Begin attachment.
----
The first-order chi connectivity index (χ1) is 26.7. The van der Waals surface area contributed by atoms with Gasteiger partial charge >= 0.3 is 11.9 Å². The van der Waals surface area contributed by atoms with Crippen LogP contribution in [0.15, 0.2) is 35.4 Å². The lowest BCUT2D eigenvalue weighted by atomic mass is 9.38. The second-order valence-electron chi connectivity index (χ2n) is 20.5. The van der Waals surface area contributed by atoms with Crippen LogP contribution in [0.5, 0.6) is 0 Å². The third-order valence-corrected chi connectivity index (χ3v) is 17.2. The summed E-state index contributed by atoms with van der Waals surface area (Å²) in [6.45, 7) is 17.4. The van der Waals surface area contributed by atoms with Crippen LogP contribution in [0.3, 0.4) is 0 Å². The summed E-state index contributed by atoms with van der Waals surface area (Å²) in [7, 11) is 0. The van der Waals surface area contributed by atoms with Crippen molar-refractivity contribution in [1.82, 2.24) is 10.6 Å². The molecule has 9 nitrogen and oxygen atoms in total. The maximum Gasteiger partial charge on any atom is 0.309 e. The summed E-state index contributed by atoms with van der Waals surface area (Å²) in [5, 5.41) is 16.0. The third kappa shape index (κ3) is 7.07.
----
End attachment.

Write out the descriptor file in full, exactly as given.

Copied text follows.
The first-order chi connectivity index (χ1) is 26.7. The van der Waals surface area contributed by atoms with Gasteiger partial charge >= 0.3 is 11.9 Å². The van der Waals surface area contributed by atoms with Crippen LogP contribution in [0.15, 0.2) is 35.4 Å². The lowest BCUT2D eigenvalue weighted by atomic mass is 9.38. The second-order valence-electron chi connectivity index (χ2n) is 20.5. The van der Waals surface area contributed by atoms with Crippen LogP contribution in [0.5, 0.6) is 0 Å². The third-order valence-corrected chi connectivity index (χ3v) is 17.2. The summed E-state index contributed by atoms with van der Waals surface area (Å²) in [6.45, 7) is 17.4. The van der Waals surface area contributed by atoms with Crippen LogP contribution in [0.3, 0.4) is 0 Å². The summed E-state index contributed by atoms with van der Waals surface area (Å²) in [7, 11) is 0. The van der Waals surface area contributed by atoms with Crippen molar-refractivity contribution in [1.82, 2.24) is 10.6 Å². The molecule has 9 nitrogen and oxygen atoms in total. The maximum Gasteiger partial charge on any atom is 0.309 e. The summed E-state index contributed by atoms with van der Waals surface area (Å²) in [5, 5.41) is 16.0. The third kappa shape index (κ3) is 7.07.